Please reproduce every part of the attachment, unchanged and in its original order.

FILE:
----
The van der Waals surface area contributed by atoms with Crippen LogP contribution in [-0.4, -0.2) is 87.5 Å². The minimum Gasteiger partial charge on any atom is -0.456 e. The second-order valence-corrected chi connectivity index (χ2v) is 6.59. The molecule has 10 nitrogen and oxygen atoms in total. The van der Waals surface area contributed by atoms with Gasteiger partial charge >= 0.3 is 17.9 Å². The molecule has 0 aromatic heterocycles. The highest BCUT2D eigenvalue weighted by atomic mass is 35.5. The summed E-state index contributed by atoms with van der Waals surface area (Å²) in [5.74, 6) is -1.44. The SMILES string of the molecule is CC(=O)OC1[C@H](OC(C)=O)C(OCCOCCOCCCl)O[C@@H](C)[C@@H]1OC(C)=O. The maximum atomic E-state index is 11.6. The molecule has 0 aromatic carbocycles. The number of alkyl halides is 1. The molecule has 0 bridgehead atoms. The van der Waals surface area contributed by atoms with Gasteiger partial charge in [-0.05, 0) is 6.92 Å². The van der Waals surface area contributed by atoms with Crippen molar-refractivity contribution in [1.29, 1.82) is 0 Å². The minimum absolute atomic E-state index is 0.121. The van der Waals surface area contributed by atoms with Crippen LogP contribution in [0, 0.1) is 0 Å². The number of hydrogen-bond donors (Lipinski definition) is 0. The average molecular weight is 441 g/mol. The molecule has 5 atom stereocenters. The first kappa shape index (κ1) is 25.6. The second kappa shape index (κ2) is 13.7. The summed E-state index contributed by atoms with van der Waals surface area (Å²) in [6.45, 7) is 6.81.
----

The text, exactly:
The van der Waals surface area contributed by atoms with Crippen LogP contribution in [-0.4, -0.2) is 87.5 Å². The minimum Gasteiger partial charge on any atom is -0.456 e. The second-order valence-corrected chi connectivity index (χ2v) is 6.59. The molecule has 10 nitrogen and oxygen atoms in total. The van der Waals surface area contributed by atoms with Gasteiger partial charge >= 0.3 is 17.9 Å². The molecule has 0 aromatic heterocycles. The highest BCUT2D eigenvalue weighted by atomic mass is 35.5. The summed E-state index contributed by atoms with van der Waals surface area (Å²) in [5.74, 6) is -1.44. The SMILES string of the molecule is CC(=O)OC1[C@H](OC(C)=O)C(OCCOCCOCCCl)O[C@@H](C)[C@@H]1OC(C)=O. The maximum atomic E-state index is 11.6. The molecule has 0 aromatic carbocycles. The number of alkyl halides is 1. The molecule has 0 bridgehead atoms. The van der Waals surface area contributed by atoms with Gasteiger partial charge in [-0.05, 0) is 6.92 Å². The van der Waals surface area contributed by atoms with Crippen molar-refractivity contribution in [1.29, 1.82) is 0 Å². The minimum absolute atomic E-state index is 0.121. The van der Waals surface area contributed by atoms with Crippen LogP contribution in [0, 0.1) is 0 Å². The number of hydrogen-bond donors (Lipinski definition) is 0. The average molecular weight is 441 g/mol. The molecule has 5 atom stereocenters. The first kappa shape index (κ1) is 25.6. The second kappa shape index (κ2) is 13.7. The summed E-state index contributed by atoms with van der Waals surface area (Å²) in [6.45, 7) is 6.81.